Dental implants materials and technology have evolved over the last few decades. They have become the ideal replacement for a lost tooth or teeth. The long-term dental implants success rate is over 98%. Dental implants have now become a mainstream dental care service.

Dental Implants Options

Dental implants treatment is highly personalized. Treatment will depend on where and how many teeth are missing and the available quantity and quality of bone. Below are examples of where dental implants can replace lost teeth: 


  • Loss Of A Single Tooth. Before dental implants, this meant restoring your smile with a removable appliance (called a "flipper") or removing natural tooth structure from surrounding teeth to create a fixed dental bridge. The flipper is uncomfortable to wear and typically affects speech. The dental bridge compromises the support teeth. Removal of natural tooth structure along with the added stress can compromise their long-term health. A single tooth dental implant can last a lifetime with esthetics and function just like a natural tooth. 
  • Loss Of Multiple Teeth. With multiple teeth missing, dental implants can create a stable dental bridge. The dental implant-supported bridge will provide stability as well as esthetics. 
  • Replacing All Teeth. The only way to restore function in the past was to fabricate a removable denture. With dental implants, dentists can restore an entire smile. This will enhance appearance and function over traditional dentures. The all on 4 dental implants procedure has been the answer for many smiles

Supplemental Procedures To Dental Implants Procedure

For some patients, additional dental treatment is needed to prepare your smile for dental implants. These supplemental procedures can include: 


  • Sinus Lift. When you have a large sinus area, there will be a lack of bone to anchor the dental implants. Sinus lifts are necessary to elevate the sinus membrane and thicken the bone of the upper jaw with a bone graft. This grafting procedure helps give a dental implant enough bone depth to place it properly in the area you need it. Dental implants require a good quantity of bone and a good, dense quality of bone to succeed. The upper jaw is known to have a poorer amount and quality bone structure than the lower jaw. Sinus augmentation can fix these issues by elevating the sinus floor and placing bone grafts in the area.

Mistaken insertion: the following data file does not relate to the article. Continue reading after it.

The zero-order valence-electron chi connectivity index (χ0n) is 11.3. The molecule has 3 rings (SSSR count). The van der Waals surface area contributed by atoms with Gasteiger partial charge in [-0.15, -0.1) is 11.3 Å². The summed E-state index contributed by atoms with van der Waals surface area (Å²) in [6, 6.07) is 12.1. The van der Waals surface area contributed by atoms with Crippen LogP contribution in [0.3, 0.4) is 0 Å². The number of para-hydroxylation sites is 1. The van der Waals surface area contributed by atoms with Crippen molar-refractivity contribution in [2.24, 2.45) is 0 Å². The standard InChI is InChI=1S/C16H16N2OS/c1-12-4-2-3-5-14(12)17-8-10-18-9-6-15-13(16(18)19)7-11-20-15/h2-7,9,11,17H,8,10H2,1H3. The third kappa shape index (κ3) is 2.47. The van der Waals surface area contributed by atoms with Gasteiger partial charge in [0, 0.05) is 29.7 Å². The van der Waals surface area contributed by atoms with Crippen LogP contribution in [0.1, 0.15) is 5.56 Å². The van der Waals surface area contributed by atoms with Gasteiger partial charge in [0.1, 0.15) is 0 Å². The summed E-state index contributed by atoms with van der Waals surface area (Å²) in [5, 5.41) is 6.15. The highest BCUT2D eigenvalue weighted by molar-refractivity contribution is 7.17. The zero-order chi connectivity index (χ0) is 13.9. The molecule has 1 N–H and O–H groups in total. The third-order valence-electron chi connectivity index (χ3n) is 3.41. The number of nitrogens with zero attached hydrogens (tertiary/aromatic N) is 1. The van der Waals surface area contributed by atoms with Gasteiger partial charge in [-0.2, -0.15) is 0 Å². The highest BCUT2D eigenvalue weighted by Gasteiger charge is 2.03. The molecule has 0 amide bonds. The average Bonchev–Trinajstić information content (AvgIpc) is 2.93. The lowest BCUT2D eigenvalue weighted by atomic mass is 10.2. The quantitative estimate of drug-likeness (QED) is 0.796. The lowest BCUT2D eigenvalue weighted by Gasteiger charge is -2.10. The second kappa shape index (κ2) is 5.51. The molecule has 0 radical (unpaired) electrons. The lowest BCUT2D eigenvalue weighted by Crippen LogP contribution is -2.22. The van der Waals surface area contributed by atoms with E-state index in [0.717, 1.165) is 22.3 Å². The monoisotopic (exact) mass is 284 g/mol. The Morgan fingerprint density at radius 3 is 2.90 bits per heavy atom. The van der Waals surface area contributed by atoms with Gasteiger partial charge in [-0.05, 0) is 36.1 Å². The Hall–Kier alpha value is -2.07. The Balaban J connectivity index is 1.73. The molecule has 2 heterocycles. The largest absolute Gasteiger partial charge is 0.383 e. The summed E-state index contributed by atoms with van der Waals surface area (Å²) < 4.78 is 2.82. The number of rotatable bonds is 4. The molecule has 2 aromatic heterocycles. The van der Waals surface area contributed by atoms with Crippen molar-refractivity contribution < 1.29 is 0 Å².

• Bone Grafting. Dentists can add bone quantity when the bone is not 100% adequate for implant placement. A dental bone graft is the placement of bone or synthetic bone in the jaw to build it up. This added bone quantity gives an excellent platform for dental implants. Dental bone grafts have been shown to improve dental implants' appearance and long-term success. 

Can Dental Implants Fail?

It is rare for the failure of dental implants to occur. When it does fail, the dental implant must be removed—then re-evaluated as to why the failure occurred and see if a new dental implant can be placed. 

Some of the common dental implants problems include: 

  • Failed Integration of Dental Implants occurs when the dental implant does not integrate with the surrounding bone. This integration to a dental implant is called osseointegration. To reduce this risk, your implant dentist will evaluate the quality and density of the bone before surgery. This evaluation will allow your dentist to only place dental implants in areas with a predictable success rate. If osseointegration does not take place, your dentist can remove the dental implants, and you can attempt surgery again following healing. 
  • Dental Infection – This is the #1 complication of dental implant surgery. The surrounding bone and gum tissues can get infected during or after the surgical procedure. This dental infection can happen due to non-sterile technique, implant contamination, poor healing ability(diabetic, smoker, osteoporosis medications), or a pre-existing infection. The most likely time for an infection to develop would be during the surgical placement of the dental implant. Poor dental hygiene, excessive force placed on the implant, or excess dental cement can cause the supporting tissue to break down. Implant infection is a condition called peri-implantitis. Peri-implantitis is characterized by inflammation of the tissues surrounding the implant area. 
  • Post-Surgical Bleeding – Following surgery, some bleeding is normal for about 1-2 days. Gentle pressure with a gauze pad over the surgery area for 20-30 minutes should usually stop the bleeding. Excessive bleeding is not normal. If this occurs, you should notify your dentist immediately. 
  • Damage To Surrounding Tissues – Surgical errors affecting adjacent teeth, nerves, or sinus cavity are directly related to the experience and skill of the dentist. An experienced and skilled implant dentist can identify potential problems by examining x-rays, designing the proper surgical plan for the ideal angle and location, and successfully executing without complication. Even a highly skilled implant dentist can have dental implant complications. An experienced implant dentist can limit the complications and handle them properly. 
  • Rejection is an infrequent complication for dental implants, but it has been noted in the research literature. Dental implants, for some patients, can sometimes be viewed as a foreign body. 
  • Un Restorable Dental Implants – An implant that has successfully integrated with the bone, but the area or extreme placement angle make it unrestorable.


Dental implants have become the ideal solution to restore and enhance smiles worldwide. They come with some risks, but with proper treatment design from a well-qualified implant dentist, they can be a highly successful tooth replacement for a lifetime of smiles.

Author's Bio: 

Sujit is a Digital markteter by profssion and bloggr by pasion. He likes to share the experience around the web. His blog is Blogsane.